• Your position is a reasonable one in my view, and perhaps we're proceeding from different readings/emphasis of the question. I suppose I'm of the view that the quality of work is so important that it is a good idea to push through painful interactions if they could improve the paper. I see the contrary as petulant because it allows a person's personal hurt feelings to interfere with an objective assessment of what makes their paper better for the reader. It is akin to punishing the reader for the sins of the co-author. Notwithstanding this disagreement, I think your position is defensible.
    – Ben
    Nov 27, 2023 at 19:54
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    @Ben Now I understand. Sometimes, however, one has to cut one's losses. I personally would prefer to spend intense time on something I can get to top level; and rather that fight for ages for bringing it to mediocre level, I would probably not invest more than needed to make it publishable. A fight needs to be worth the outcome. Nov 28, 2023 at 1:01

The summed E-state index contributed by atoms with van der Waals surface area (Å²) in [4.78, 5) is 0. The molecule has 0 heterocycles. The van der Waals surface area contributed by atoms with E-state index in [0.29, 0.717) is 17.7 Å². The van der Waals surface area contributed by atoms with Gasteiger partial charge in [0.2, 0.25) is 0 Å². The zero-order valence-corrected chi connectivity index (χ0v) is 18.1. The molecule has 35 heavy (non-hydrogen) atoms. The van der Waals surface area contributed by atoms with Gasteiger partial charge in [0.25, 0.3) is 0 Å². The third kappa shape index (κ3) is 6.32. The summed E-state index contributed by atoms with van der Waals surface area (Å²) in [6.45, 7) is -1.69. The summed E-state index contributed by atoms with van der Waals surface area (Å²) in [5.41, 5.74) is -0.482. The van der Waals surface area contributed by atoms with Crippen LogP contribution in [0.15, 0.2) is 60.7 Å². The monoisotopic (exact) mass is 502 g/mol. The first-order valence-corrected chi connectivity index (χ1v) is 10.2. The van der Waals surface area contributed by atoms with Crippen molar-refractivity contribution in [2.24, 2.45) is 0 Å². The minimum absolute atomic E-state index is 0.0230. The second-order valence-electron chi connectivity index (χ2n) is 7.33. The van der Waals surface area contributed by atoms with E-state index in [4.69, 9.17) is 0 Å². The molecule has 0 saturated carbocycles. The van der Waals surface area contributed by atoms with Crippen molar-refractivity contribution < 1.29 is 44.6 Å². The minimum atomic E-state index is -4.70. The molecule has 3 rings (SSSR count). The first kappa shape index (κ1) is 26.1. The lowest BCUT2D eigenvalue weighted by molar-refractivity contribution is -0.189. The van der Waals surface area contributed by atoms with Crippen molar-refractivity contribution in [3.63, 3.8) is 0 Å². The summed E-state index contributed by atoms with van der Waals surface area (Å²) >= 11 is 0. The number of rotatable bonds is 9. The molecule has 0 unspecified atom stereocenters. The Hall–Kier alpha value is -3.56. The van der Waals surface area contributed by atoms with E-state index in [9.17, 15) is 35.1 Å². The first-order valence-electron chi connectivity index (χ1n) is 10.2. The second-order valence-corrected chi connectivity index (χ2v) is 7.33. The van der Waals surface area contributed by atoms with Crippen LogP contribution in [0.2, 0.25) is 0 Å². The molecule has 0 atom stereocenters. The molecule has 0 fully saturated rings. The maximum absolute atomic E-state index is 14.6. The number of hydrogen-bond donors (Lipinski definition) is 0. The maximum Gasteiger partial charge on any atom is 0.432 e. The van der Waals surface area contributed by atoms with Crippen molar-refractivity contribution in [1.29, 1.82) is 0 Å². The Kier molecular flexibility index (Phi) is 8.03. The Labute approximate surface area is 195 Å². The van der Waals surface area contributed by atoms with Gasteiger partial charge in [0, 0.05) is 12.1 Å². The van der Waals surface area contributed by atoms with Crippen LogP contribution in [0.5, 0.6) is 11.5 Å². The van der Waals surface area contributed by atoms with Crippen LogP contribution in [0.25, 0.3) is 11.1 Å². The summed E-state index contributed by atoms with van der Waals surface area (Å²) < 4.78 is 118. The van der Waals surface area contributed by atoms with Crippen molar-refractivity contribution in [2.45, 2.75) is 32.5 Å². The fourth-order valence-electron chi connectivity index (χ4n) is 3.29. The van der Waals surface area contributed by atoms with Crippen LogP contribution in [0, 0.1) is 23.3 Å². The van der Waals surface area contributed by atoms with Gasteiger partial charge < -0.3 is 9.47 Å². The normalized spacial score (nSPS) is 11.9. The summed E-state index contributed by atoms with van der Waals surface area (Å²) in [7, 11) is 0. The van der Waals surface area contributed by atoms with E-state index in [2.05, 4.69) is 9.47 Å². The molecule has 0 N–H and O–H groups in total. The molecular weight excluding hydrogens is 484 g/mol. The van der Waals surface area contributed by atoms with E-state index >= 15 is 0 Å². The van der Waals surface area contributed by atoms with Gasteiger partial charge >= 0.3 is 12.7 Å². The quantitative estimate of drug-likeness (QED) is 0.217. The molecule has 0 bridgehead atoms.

Without a lot more specific context it is difficult to judge what you should do. The answer of Captain Emacs seems to be pretty good advice, however.

But let me point out that there is a vast (vast) difference between "This argument is garbage" and "You are garbage for making this argument". The former is merely (very?) impolite and may be an overreaction. The latter is unacceptable.

If it is a matter of the former then the proper course is to provide reasons that the argument is correct. In the latter case it might be necessary to complain to someone who can speak with authority to the offender. And, in the long term, work with others who behave better.

It might even be necessary to provide background materials to the one complaining about your contributions as they may have misconceptions, being from another field. That may or may not make any difference, depending on their general character, of course.